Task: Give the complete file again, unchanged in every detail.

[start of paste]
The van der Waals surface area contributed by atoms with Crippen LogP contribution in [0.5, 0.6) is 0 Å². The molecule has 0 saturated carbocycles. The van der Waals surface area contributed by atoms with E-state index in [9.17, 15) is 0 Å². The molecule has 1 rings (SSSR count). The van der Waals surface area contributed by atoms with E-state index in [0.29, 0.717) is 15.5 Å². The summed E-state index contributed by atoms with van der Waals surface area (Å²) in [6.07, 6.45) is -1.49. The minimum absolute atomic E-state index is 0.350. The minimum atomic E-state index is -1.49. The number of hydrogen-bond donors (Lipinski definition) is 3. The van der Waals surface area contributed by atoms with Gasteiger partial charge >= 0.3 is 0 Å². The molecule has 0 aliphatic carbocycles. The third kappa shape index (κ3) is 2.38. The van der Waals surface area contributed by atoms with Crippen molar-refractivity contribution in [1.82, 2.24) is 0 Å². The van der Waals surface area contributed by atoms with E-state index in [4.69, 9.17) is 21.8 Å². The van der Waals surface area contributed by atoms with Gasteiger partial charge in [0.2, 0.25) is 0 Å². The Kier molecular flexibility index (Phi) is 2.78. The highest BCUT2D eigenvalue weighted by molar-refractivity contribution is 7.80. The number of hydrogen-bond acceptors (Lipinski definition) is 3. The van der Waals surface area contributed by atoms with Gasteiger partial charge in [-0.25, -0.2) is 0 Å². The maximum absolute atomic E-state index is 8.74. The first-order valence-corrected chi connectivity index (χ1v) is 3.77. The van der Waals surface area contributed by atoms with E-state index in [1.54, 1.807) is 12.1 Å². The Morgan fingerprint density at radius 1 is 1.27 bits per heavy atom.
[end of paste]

The van der Waals surface area contributed by atoms with Crippen LogP contribution in [0.5, 0.6) is 0 Å². The molecule has 0 saturated carbocycles. The van der Waals surface area contributed by atoms with E-state index in [9.17, 15) is 0 Å². The molecule has 1 rings (SSSR count). The van der Waals surface area contributed by atoms with E-state index in [0.29, 0.717) is 15.5 Å². The summed E-state index contributed by atoms with van der Waals surface area (Å²) in [6.07, 6.45) is -1.49. The minimum absolute atomic E-state index is 0.350. The minimum atomic E-state index is -1.49. The number of hydrogen-bond donors (Lipinski definition) is 3. The van der Waals surface area contributed by atoms with Gasteiger partial charge >= 0.3 is 0 Å². The molecule has 0 aliphatic carbocycles. The third kappa shape index (κ3) is 2.38. The van der Waals surface area contributed by atoms with Crippen molar-refractivity contribution in [1.82, 2.24) is 0 Å². The van der Waals surface area contributed by atoms with E-state index in [4.69, 9.17) is 21.8 Å². The van der Waals surface area contributed by atoms with Gasteiger partial charge in [0.2, 0.25) is 0 Å². The Kier molecular flexibility index (Phi) is 2.78. The highest BCUT2D eigenvalue weighted by molar-refractivity contribution is 7.80. The number of hydrogen-bond acceptors (Lipinski definition) is 3. The van der Waals surface area contributed by atoms with Gasteiger partial charge in [-0.25, -0.2) is 0 Å². The maximum absolute atomic E-state index is 8.74. The first-order valence-corrected chi connectivity index (χ1v) is 3.77. The van der Waals surface area contributed by atoms with E-state index in [1.54, 1.807) is 12.1 Å². The Morgan fingerprint density at radius 1 is 1.27 bits per heavy atom.